KWAME HOLMAN: The solution for turning around the economy, according to the president, is to put more money in the pockets and pocketbooks of Americans. And the fastest way to do that is not to tax it away in the first place.
PRES. GEORGE W. BUSH: I am proposing that all the income tax reductions set for 2004 and 2006 be made permanent and effective this year. (Applause)
KWAME HOLMAN: The president refuted critics who charge his tax cuts primarily benefit the well-to-do.
PRES. GEORGE W. BUSH: This tax relief is for everyone who pays income taxes, and it will help our economy immediately. 92 million Americans will keep this year an average of almost $1,100 more of their own money. A family of four with an income of $40,000 would see their federal income taxes fall from $1,178 to $45 per year. (Applause) And our plan will improve the bottom line for more than 23 million small businesses. You, the Congress, have already passed all these reductions and promised them for future years. If this tax relief is good for Americans three or five or seven years from now, it is even better for Americans today. (Applause)
KWAME HOLMAN: The president again called for eliminating the tax on corporate dividends.
PRES. GEORGE W. BUSH: It is fair to tax a company's profits. It is not fair to again tax the shareholder on the same profits. (Applause) To boost investor confidence, and to help the nearly ten million seniors who receive dividend income, I ask you to end the unfair double taxation of dividends. (Applause)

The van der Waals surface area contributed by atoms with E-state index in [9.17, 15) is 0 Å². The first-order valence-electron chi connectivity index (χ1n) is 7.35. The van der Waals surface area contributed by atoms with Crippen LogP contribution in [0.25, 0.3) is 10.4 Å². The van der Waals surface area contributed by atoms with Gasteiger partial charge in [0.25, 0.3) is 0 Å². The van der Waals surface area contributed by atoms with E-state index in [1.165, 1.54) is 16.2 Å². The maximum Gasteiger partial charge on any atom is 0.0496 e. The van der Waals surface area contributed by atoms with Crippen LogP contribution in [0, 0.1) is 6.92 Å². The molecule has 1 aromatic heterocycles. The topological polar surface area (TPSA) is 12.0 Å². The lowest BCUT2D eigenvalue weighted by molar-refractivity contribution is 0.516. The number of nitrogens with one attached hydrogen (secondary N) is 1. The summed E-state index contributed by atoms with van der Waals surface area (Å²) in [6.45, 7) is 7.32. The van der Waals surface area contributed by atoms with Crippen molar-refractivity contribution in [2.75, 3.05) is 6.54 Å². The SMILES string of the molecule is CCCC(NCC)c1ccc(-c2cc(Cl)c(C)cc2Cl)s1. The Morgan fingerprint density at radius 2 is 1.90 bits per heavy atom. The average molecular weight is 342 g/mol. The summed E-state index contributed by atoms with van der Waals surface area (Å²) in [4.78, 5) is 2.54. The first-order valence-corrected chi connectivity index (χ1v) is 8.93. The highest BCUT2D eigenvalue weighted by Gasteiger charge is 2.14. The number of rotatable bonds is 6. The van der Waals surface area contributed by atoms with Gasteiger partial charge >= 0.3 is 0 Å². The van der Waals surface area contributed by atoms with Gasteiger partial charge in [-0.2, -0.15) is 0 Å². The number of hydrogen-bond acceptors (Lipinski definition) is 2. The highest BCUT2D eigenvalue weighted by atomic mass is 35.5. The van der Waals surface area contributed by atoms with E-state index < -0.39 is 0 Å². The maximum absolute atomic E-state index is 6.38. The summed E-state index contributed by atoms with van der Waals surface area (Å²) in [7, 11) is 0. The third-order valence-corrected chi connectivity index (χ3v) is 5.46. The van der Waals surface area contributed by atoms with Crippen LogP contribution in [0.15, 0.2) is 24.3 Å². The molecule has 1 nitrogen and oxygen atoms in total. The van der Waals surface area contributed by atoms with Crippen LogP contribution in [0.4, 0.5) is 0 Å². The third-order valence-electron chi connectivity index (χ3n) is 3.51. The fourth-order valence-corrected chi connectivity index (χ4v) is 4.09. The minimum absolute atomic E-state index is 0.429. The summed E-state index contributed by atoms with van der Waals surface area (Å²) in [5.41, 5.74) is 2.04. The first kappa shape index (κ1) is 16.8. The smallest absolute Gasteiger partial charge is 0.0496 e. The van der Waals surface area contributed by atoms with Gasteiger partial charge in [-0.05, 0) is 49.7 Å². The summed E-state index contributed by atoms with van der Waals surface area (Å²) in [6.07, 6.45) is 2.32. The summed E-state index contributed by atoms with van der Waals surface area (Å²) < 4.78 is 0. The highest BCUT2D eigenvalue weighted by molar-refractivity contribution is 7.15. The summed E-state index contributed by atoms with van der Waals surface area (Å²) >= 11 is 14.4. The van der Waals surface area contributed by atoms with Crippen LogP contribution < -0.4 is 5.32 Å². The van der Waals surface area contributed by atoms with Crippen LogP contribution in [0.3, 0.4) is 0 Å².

KWAME HOLMAN: The after-speech reactions in Statuary Hall on the president's tax proposals were strictly partisan. Ohio's Deborah Pryce is a new member of the House Republican leadership.
REP. DEBORAH PRYCE: Grow the economy and our troubles are gone. This is what the stimulus growth package is meant to do. The sooner we get that enacted into law the better off our country will be.
KWAME HOLMAN: And Rahm Emanuel, a freshman Democrat from Chicago, was a domestic policy advisor to Pres. Clinton.
REP. RAHM EMANUEL: A dividend tax cut to the wealthiest 1 percent; it doesn't produce jobs, it produces good deficits but not jobs. We need a tax cut focused on middle class families focused on the priorities of middle class families face, making sure they have the healthcare they need. It also produces a kick, jump starts the juice that the economy needs so the jobs start to grow.
KWAME HOLMAN: The battle over tax cuts is expected to dominate the debate in congress in the months ahead.